|Trental||pentoxifylline||Brand||United Kingdom||400mg||90 Tablets||DR||$70.73||Add|
Medicines have benefits and some have risks. Always read the label and use only as directed. If symptoms persist or you have side effects see your health professional. Brands and generics both contain the same active ingredient(s) and are medically equivalent. Some brands are marketed under different names by the same manufacturing country depending on the country of origin.
Trental (pentoxifylline) is a xanthine derivative primarily used to help individuals with peripheral artery disease manage the pain, cramping, numbness, or weakness associated with vascular claudication. A vasoactive agent, it improves blood flow in the arms and legs.
Though less common and often off-label, Trental is also used to help treat venous ulcers and alcoholic hepatitis.
As the conditions Trental treats typically effect adults---usually older adults---the medication has not been studied in young patients and use in those under age 18 is not recommended. Likewise use while pregnant is not advisable unless the medication is crucial and no alternatives are available. Trental does pass through breast milk and breastfeeding is inadvisable if taking this product.
Trental comes in tablets of 400 mg each. Tablets should not be crushed or chewed; they should be swallowed whole. Splitting tablets is okay if a doctor advises doing so, though this is unusual. Food is recommended with each dose, as is a full glass of fluid.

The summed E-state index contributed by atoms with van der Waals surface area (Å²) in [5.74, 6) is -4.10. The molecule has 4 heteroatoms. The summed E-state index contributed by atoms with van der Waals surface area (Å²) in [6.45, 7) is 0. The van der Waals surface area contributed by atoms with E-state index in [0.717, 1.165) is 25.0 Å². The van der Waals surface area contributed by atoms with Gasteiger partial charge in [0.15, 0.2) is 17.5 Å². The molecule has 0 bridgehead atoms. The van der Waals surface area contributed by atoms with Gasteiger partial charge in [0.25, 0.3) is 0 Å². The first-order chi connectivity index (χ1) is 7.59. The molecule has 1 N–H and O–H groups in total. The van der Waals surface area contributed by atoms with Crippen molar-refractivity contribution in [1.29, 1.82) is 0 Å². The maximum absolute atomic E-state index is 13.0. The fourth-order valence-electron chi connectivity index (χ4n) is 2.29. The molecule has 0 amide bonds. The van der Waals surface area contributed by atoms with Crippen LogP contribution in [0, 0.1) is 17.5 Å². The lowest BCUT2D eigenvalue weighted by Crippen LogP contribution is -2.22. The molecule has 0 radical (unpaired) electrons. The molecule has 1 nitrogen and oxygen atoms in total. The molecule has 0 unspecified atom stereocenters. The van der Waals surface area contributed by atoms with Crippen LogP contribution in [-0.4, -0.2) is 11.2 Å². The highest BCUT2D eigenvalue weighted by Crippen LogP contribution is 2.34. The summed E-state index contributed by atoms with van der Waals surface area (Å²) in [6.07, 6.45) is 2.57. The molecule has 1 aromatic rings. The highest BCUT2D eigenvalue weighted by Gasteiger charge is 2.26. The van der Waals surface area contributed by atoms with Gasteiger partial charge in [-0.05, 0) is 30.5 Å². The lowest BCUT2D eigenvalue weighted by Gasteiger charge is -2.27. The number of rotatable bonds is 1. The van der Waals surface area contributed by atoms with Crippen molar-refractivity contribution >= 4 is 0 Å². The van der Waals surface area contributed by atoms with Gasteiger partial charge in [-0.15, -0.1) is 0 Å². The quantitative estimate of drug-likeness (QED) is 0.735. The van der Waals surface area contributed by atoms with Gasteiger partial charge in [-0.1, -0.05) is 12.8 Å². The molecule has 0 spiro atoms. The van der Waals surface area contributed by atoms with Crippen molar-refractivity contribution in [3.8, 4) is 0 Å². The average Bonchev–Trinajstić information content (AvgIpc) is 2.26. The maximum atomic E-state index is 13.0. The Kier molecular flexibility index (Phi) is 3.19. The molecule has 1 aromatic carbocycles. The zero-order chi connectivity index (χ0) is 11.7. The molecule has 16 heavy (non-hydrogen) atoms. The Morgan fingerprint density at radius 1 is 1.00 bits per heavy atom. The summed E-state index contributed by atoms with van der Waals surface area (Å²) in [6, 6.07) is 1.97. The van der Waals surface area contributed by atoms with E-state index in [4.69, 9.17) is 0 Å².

Treatment is remarkably similar regardless of what Trental is used to treat:
Some patients notice improvements in the first two weeks to one month, but it will be closer to two months before full benefits are seen. Patients should experience fewer symptoms of vascular claudication, being able to be more physically active for longer periods without pain, cramping, numbness and other symptoms.
Assuming no serious side effects develop, patients should take the medication for at least two months before deciding it doesn't work. If Trental does help, treatment may continue indefinitely.
Some patients are at increased risk of side effects from Trental. This doesn't mean it can't be taken, but patients should be alert for warning signs and may need more frequent doctor checkups to monitor for developing side effects. Patients at increased risk include those who:
Patients should also be aware that Trental is associated with bleeding and it can slow blood clotting time. Individuals with bleeding disorders or taking blood thinners should discuss risks with a doctor prior to starting treatment. All patients should be alert for unexplained bleeding, such as in stools, and changes in clotting speed. All patients should also take care to avoid unnecessary risk of injury, such as playing contact sports.
Most side effects from Trental, if experienced at all, are mild and transient. Relatively common side effects include:
The above are not cause for concern unless persistant or severe enough to be disruptive.
Fewer than 1 percent of patients experience more severe side effects, including:
If the above are experienced medical attention should be sought.
Patients allergic to any other xanthine derivative will likely have an allergic reaction to Trental. These patients should seek alternative treatments.
Trental may interact with other medications; of particular concern are:
The above do not necessarily rule out Trental, but doses may need to be adjusted or other medications given instead. To be on the safe side, patients should double-check with a doctor or pharmacist before taking any other medication with Trental.